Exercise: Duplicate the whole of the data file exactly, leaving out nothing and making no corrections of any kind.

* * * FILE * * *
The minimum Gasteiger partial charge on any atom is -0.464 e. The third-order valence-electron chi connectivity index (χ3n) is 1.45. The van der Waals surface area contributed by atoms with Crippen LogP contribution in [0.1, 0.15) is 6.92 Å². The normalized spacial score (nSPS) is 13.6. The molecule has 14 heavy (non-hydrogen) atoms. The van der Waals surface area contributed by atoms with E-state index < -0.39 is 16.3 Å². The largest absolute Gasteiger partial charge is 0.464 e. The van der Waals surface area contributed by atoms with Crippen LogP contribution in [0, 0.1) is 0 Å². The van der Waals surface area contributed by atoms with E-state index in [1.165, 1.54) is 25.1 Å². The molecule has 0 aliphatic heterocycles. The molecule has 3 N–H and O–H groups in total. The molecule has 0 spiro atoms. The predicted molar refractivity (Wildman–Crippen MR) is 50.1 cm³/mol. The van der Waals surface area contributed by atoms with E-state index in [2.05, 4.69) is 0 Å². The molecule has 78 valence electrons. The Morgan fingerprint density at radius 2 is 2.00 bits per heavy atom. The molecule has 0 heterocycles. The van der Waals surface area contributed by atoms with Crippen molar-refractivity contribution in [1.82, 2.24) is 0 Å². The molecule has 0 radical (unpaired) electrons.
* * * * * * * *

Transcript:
The minimum Gasteiger partial charge on any atom is -0.464 e. The third-order valence-electron chi connectivity index (χ3n) is 1.45. The van der Waals surface area contributed by atoms with Crippen LogP contribution in [0.1, 0.15) is 6.92 Å². The normalized spacial score (nSPS) is 13.6. The molecule has 14 heavy (non-hydrogen) atoms. The van der Waals surface area contributed by atoms with E-state index < -0.39 is 16.3 Å². The largest absolute Gasteiger partial charge is 0.464 e. The van der Waals surface area contributed by atoms with Crippen LogP contribution in [0, 0.1) is 0 Å². The van der Waals surface area contributed by atoms with E-state index in [1.165, 1.54) is 25.1 Å². The molecule has 0 aliphatic heterocycles. The molecule has 3 N–H and O–H groups in total. The molecule has 0 spiro atoms. The predicted molar refractivity (Wildman–Crippen MR) is 50.1 cm³/mol. The van der Waals surface area contributed by atoms with E-state index in [2.05, 4.69) is 0 Å². The molecule has 78 valence electrons. The Morgan fingerprint density at radius 2 is 2.00 bits per heavy atom. The molecule has 0 heterocycles. The van der Waals surface area contributed by atoms with Crippen molar-refractivity contribution in [1.82, 2.24) is 0 Å². The molecule has 0 radical (unpaired) electrons.